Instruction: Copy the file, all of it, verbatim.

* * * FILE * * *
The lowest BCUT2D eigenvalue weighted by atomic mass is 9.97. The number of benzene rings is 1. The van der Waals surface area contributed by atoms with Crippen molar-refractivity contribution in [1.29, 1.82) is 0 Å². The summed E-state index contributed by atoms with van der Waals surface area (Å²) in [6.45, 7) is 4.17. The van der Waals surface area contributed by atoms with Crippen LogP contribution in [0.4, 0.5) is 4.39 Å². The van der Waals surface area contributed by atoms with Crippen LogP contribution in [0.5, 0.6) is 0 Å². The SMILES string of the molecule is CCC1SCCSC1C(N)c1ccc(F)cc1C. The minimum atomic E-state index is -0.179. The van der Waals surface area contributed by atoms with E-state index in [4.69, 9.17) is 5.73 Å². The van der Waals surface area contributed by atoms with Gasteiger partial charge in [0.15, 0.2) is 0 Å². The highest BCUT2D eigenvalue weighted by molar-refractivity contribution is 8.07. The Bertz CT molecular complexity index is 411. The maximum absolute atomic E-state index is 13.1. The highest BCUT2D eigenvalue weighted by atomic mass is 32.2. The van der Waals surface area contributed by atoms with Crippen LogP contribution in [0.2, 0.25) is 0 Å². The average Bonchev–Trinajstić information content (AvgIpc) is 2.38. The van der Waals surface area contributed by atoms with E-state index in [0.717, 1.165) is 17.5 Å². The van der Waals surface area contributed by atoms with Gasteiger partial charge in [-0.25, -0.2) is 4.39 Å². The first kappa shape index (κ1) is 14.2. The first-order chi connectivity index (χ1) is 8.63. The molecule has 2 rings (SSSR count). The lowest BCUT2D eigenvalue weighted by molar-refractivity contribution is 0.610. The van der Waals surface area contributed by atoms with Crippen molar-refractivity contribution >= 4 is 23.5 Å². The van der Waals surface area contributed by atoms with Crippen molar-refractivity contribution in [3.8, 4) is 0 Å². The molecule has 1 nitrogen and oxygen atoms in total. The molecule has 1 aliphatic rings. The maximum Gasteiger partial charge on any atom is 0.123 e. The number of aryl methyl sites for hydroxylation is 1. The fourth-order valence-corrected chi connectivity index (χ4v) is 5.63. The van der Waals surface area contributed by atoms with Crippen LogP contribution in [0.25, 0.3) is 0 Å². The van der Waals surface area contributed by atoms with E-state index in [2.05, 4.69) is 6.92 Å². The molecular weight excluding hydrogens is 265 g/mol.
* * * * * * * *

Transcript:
The lowest BCUT2D eigenvalue weighted by atomic mass is 9.97. The number of benzene rings is 1. The van der Waals surface area contributed by atoms with Crippen molar-refractivity contribution in [1.29, 1.82) is 0 Å². The summed E-state index contributed by atoms with van der Waals surface area (Å²) in [6.45, 7) is 4.17. The van der Waals surface area contributed by atoms with Crippen LogP contribution in [0.4, 0.5) is 4.39 Å². The van der Waals surface area contributed by atoms with Crippen LogP contribution in [0.5, 0.6) is 0 Å². The SMILES string of the molecule is CCC1SCCSC1C(N)c1ccc(F)cc1C. The minimum atomic E-state index is -0.179. The van der Waals surface area contributed by atoms with E-state index in [4.69, 9.17) is 5.73 Å². The van der Waals surface area contributed by atoms with Gasteiger partial charge in [0.15, 0.2) is 0 Å². The highest BCUT2D eigenvalue weighted by molar-refractivity contribution is 8.07. The Bertz CT molecular complexity index is 411. The maximum absolute atomic E-state index is 13.1. The highest BCUT2D eigenvalue weighted by atomic mass is 32.2. The van der Waals surface area contributed by atoms with Crippen LogP contribution in [0.2, 0.25) is 0 Å². The average Bonchev–Trinajstić information content (AvgIpc) is 2.38. The van der Waals surface area contributed by atoms with E-state index in [0.717, 1.165) is 17.5 Å². The van der Waals surface area contributed by atoms with Gasteiger partial charge in [-0.25, -0.2) is 4.39 Å². The first kappa shape index (κ1) is 14.2. The first-order chi connectivity index (χ1) is 8.63. The molecule has 2 rings (SSSR count). The lowest BCUT2D eigenvalue weighted by molar-refractivity contribution is 0.610. The van der Waals surface area contributed by atoms with Crippen molar-refractivity contribution >= 4 is 23.5 Å². The van der Waals surface area contributed by atoms with Crippen molar-refractivity contribution in [3.8, 4) is 0 Å². The molecule has 1 nitrogen and oxygen atoms in total. The molecule has 1 aliphatic rings. The maximum Gasteiger partial charge on any atom is 0.123 e. The number of aryl methyl sites for hydroxylation is 1. The fourth-order valence-corrected chi connectivity index (χ4v) is 5.63. The van der Waals surface area contributed by atoms with Crippen LogP contribution in [0.25, 0.3) is 0 Å². The van der Waals surface area contributed by atoms with E-state index in [2.05, 4.69) is 6.92 Å². The molecular weight excluding hydrogens is 265 g/mol.